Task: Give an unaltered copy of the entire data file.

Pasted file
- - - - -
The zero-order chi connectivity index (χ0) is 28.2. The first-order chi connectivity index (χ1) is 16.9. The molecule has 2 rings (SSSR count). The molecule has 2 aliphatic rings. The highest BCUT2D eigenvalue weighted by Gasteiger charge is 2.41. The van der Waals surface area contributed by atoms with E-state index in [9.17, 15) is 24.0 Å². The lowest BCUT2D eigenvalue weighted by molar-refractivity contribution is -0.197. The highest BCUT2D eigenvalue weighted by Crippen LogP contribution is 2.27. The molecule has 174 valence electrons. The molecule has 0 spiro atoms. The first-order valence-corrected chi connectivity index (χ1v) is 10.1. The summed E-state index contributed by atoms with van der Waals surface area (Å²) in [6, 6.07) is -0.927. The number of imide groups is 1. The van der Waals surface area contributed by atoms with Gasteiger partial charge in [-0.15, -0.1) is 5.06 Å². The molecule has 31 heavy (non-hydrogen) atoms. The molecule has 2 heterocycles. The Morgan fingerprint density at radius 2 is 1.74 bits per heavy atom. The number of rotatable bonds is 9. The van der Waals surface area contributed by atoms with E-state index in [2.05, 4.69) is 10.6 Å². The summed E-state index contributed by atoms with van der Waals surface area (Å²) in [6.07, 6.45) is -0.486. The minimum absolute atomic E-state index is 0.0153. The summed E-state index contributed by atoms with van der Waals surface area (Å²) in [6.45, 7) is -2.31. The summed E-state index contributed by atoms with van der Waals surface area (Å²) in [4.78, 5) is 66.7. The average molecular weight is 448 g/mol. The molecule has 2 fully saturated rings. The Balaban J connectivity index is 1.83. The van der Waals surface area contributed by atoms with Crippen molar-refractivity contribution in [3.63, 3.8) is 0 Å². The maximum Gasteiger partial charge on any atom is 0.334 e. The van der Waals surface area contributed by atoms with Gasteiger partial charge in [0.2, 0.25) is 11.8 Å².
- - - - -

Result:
The zero-order chi connectivity index (χ0) is 28.2. The first-order chi connectivity index (χ1) is 16.9. The molecule has 2 rings (SSSR count). The molecule has 2 aliphatic rings. The highest BCUT2D eigenvalue weighted by Gasteiger charge is 2.41. The van der Waals surface area contributed by atoms with E-state index in [9.17, 15) is 24.0 Å². The lowest BCUT2D eigenvalue weighted by molar-refractivity contribution is -0.197. The highest BCUT2D eigenvalue weighted by Crippen LogP contribution is 2.27. The molecule has 174 valence electrons. The molecule has 0 spiro atoms. The first-order valence-corrected chi connectivity index (χ1v) is 10.1. The summed E-state index contributed by atoms with van der Waals surface area (Å²) in [6, 6.07) is -0.927. The number of imide groups is 1. The van der Waals surface area contributed by atoms with Gasteiger partial charge in [-0.15, -0.1) is 5.06 Å². The molecule has 31 heavy (non-hydrogen) atoms. The molecule has 2 heterocycles. The Morgan fingerprint density at radius 2 is 1.74 bits per heavy atom. The number of rotatable bonds is 9. The van der Waals surface area contributed by atoms with E-state index in [2.05, 4.69) is 10.6 Å². The summed E-state index contributed by atoms with van der Waals surface area (Å²) in [6.07, 6.45) is -0.486. The minimum absolute atomic E-state index is 0.0153. The summed E-state index contributed by atoms with van der Waals surface area (Å²) in [6.45, 7) is -2.31. The summed E-state index contributed by atoms with van der Waals surface area (Å²) in [4.78, 5) is 66.7. The average molecular weight is 448 g/mol. The molecule has 2 fully saturated rings. The Balaban J connectivity index is 1.83. The van der Waals surface area contributed by atoms with Crippen molar-refractivity contribution in [3.63, 3.8) is 0 Å². The maximum Gasteiger partial charge on any atom is 0.334 e. The van der Waals surface area contributed by atoms with Gasteiger partial charge in [0.2, 0.25) is 11.8 Å².